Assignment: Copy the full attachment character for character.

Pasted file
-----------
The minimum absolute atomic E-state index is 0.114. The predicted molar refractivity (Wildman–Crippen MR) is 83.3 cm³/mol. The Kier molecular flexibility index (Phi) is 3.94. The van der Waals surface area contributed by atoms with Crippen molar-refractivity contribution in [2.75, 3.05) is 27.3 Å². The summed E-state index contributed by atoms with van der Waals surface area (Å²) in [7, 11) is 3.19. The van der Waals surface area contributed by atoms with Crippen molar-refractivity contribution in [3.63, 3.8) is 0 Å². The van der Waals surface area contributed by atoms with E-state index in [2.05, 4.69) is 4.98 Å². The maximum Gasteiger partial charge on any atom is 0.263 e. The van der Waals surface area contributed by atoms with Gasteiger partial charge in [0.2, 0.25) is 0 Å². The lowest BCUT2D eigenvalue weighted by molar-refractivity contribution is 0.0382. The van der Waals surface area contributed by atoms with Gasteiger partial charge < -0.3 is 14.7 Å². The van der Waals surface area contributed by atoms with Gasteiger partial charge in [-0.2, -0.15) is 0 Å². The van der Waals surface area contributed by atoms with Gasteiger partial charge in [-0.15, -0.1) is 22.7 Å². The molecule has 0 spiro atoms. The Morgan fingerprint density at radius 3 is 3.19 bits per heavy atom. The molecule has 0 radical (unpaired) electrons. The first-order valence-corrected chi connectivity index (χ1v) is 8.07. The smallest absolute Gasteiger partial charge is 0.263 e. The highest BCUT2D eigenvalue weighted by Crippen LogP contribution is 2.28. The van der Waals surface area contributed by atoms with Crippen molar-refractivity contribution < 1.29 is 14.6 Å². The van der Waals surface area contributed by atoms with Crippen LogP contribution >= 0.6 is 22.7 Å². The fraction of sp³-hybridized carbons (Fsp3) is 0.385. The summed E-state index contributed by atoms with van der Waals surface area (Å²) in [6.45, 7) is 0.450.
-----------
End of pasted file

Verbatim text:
The minimum absolute atomic E-state index is 0.114. The predicted molar refractivity (Wildman–Crippen MR) is 83.3 cm³/mol. The Kier molecular flexibility index (Phi) is 3.94. The van der Waals surface area contributed by atoms with Crippen molar-refractivity contribution in [2.75, 3.05) is 27.3 Å². The summed E-state index contributed by atoms with van der Waals surface area (Å²) in [7, 11) is 3.19. The van der Waals surface area contributed by atoms with Crippen molar-refractivity contribution in [3.63, 3.8) is 0 Å². The van der Waals surface area contributed by atoms with E-state index in [2.05, 4.69) is 4.98 Å². The maximum Gasteiger partial charge on any atom is 0.263 e. The van der Waals surface area contributed by atoms with Gasteiger partial charge in [0.2, 0.25) is 0 Å². The lowest BCUT2D eigenvalue weighted by molar-refractivity contribution is 0.0382. The van der Waals surface area contributed by atoms with Gasteiger partial charge < -0.3 is 14.7 Å². The van der Waals surface area contributed by atoms with Gasteiger partial charge in [-0.2, -0.15) is 0 Å². The van der Waals surface area contributed by atoms with Gasteiger partial charge in [-0.15, -0.1) is 22.7 Å². The molecule has 0 spiro atoms. The Morgan fingerprint density at radius 3 is 3.19 bits per heavy atom. The molecule has 0 radical (unpaired) electrons. The first-order valence-corrected chi connectivity index (χ1v) is 8.07. The smallest absolute Gasteiger partial charge is 0.263 e. The highest BCUT2D eigenvalue weighted by Crippen LogP contribution is 2.28. The van der Waals surface area contributed by atoms with Crippen molar-refractivity contribution < 1.29 is 14.6 Å². The van der Waals surface area contributed by atoms with Crippen LogP contribution >= 0.6 is 22.7 Å². The fraction of sp³-hybridized carbons (Fsp3) is 0.385. The summed E-state index contributed by atoms with van der Waals surface area (Å²) in [6.45, 7) is 0.450.